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As the dry, windy heat wave continues to pound on Kansas, Governor Sam Brownback recently updates his Drought Declaration.
The update now includes all 105 counties.
"Below normal precipitation patterns are not only depleting available soil moisture, but these types of conditions have resulted in numerous fires, as well," Brownback said.
Sedgwick County, as well as surrounding Butler, Harvey, Reno, Kingman, Harper and Sumner, are among 55 counties included in the drought warning. Cowley County is one of 14 in watch status. In all, 36 counties have received emergency status.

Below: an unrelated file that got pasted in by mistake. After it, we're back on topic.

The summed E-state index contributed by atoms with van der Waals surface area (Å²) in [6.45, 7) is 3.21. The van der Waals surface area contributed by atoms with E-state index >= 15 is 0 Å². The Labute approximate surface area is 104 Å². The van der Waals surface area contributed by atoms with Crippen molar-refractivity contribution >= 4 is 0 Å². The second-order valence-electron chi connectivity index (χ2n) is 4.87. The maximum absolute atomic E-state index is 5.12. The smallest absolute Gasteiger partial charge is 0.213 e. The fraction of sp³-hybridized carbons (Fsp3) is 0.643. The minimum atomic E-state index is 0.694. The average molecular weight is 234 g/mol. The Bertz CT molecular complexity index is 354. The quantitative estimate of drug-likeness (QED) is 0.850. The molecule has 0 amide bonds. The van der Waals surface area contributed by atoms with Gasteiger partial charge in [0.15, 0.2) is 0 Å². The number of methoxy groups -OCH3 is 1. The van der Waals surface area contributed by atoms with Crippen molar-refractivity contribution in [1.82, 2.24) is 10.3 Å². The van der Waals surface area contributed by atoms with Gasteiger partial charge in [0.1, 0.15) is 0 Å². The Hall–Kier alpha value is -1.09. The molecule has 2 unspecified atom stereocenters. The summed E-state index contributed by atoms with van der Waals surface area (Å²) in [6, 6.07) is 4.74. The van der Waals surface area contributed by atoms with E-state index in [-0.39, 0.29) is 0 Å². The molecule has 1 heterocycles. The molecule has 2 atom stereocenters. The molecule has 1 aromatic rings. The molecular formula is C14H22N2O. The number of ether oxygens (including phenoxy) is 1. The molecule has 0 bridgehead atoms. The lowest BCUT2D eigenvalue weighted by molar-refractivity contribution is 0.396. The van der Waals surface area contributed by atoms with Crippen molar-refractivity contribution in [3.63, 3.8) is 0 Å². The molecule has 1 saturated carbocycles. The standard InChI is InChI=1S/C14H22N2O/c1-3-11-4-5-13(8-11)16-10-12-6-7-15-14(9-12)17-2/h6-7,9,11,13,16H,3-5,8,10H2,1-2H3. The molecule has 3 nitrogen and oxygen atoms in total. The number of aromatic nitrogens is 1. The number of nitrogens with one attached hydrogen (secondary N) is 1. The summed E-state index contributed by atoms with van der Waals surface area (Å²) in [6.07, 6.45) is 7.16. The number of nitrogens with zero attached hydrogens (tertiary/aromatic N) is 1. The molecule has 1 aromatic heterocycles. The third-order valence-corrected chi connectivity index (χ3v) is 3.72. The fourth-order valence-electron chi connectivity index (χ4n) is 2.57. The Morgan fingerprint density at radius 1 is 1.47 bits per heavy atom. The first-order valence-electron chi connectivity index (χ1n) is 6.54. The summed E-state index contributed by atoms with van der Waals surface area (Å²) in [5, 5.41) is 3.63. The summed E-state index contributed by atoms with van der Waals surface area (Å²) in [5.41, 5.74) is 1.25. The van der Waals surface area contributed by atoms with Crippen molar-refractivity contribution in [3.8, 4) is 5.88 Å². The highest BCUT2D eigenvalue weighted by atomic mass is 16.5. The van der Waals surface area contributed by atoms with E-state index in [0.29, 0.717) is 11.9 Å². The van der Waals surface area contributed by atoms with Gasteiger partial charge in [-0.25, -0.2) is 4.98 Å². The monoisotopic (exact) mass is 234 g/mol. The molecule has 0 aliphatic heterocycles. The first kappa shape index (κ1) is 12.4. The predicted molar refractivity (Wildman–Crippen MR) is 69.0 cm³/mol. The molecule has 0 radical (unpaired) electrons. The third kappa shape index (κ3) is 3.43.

Kansas Secretary of Agriculture Dale Rodman is asking United States Department of Agriculture Farm Service Agency county executive directors to evaluate drought conditions.
"We urge you to take all steps necessary to expedite evaluation of crop conditions, soil moisture and precipitation levels in your county and ask your county board to continuously monitor the situation on the ground," said Rodman in a letter.
Rodman said a disaster designation request made by the governor could lead to USDA-FSA emergency loans and help from the Supplemental Revenue Assistance Program.